I must’ve walked past the chandelier in the lobby of Vanderbilt a hundred times before I looked at it properly. More important things mattered every time I walked up the stairs. Is there still free Thai food in Golding? Why is there a book on Y2K law in the library, or really, any library? How many days until my wash-and-fold people are legally entitled to donate my laundry? I might’ve even noticed the placard at the base of the stairs first:
This chandelier is a unique piece handmade by Murano artisans for the foyer of Vanderbilt Hall. It is based on a 1930s Dutch design employing the same color scheme and Deco elements, which informed the architecture of this space.
Donated by Ruth & Joseph Weiler (2005)
Muranese handiwork! Unless you’ve been to Venice or taken interest in the historical development of artisan trades in Southern Europe, you may not be aware of the cachet of and history behind glass from Murano. In 1291, the Venetian Republic demanded that all glassmakers leave the main part of the city for Murano, an island to the north, so that accidental foundry fires did not level the city. Glassmakers on Murano became the leading glassmakers in Europe, in part due to their pioneering work to make cristallo (clear glass) and other enameled glasses. They were so prized by the Republic that they were immune from prosecution and, much more importantly, were allowed to wear their swords in public.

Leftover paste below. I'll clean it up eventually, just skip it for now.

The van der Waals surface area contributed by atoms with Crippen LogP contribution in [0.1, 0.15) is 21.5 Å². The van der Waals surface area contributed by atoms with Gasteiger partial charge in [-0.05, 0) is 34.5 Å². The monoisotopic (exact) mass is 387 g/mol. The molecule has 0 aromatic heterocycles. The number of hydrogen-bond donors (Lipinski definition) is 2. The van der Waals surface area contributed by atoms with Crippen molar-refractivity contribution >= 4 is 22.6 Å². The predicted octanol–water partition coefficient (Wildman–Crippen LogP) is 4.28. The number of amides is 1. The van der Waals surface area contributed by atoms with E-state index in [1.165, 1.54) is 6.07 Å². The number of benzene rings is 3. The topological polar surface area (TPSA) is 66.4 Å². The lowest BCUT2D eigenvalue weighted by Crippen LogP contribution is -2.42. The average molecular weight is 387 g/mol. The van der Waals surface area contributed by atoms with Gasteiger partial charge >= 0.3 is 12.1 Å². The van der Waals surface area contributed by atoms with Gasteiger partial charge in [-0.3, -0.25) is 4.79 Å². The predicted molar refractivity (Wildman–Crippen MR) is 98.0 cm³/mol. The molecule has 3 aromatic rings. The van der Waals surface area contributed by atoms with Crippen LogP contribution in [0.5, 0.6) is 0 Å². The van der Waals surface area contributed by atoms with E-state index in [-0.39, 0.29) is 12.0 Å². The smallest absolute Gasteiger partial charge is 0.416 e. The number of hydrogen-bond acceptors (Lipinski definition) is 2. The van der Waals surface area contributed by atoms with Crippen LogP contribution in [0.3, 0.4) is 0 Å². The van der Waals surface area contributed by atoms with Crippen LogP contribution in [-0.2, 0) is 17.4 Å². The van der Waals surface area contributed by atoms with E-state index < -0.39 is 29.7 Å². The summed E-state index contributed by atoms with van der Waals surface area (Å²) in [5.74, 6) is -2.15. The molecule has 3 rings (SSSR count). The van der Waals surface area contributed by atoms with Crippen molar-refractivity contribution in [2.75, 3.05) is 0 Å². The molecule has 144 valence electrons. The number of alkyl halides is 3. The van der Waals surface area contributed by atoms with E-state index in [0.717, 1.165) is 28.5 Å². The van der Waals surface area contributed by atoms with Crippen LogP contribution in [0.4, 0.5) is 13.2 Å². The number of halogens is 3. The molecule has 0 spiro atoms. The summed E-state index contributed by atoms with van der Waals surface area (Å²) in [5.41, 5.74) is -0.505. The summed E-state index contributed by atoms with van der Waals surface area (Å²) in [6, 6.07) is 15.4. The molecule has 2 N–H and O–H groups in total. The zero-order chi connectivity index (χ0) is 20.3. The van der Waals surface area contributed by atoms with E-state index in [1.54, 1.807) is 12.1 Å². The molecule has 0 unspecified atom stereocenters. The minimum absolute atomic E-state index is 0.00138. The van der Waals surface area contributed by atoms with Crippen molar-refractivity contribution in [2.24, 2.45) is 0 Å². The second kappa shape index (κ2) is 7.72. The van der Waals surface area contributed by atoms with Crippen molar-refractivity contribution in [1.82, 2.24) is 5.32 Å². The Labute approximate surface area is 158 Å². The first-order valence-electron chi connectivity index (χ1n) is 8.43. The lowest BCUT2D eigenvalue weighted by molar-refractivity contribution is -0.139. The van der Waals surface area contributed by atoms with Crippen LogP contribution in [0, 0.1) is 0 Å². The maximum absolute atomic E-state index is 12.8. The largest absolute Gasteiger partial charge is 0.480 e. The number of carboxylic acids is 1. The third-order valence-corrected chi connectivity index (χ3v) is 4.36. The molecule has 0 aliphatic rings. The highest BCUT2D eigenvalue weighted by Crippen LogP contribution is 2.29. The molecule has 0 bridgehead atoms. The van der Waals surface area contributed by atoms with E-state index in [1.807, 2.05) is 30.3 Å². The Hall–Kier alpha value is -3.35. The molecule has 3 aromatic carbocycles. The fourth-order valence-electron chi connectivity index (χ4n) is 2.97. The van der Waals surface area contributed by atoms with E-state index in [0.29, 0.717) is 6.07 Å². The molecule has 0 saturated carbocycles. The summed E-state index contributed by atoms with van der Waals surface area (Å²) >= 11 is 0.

While considerably more of a tourist trap these days, Murano still carries on the fine tradition of creating beautiful glass, like the multifoliate chandelier in Vandy. Blown in Italy, maybe, but flown over in pieces. The fixture had to be assembled in New York City to ensure that it was up to code. The design is a replica of a chandelier in the home of Professor Joseph H.H. Weiler; he and his wife donated the one in the lobby a decade ago.
In its own right (and compared to the Teutonic dungeon fixtures in the library), the chandelier is beautiful. It brings a little bit of the Adriatic into the Law School, and reminds us that there are things in life besides striving and money (like expensive things you can buy only with lots of money). Vitreous humor aside—next time you’re rushing up the stairs to get free leftover pizza or going to the coat check, look up. Well, stop first. Then look up.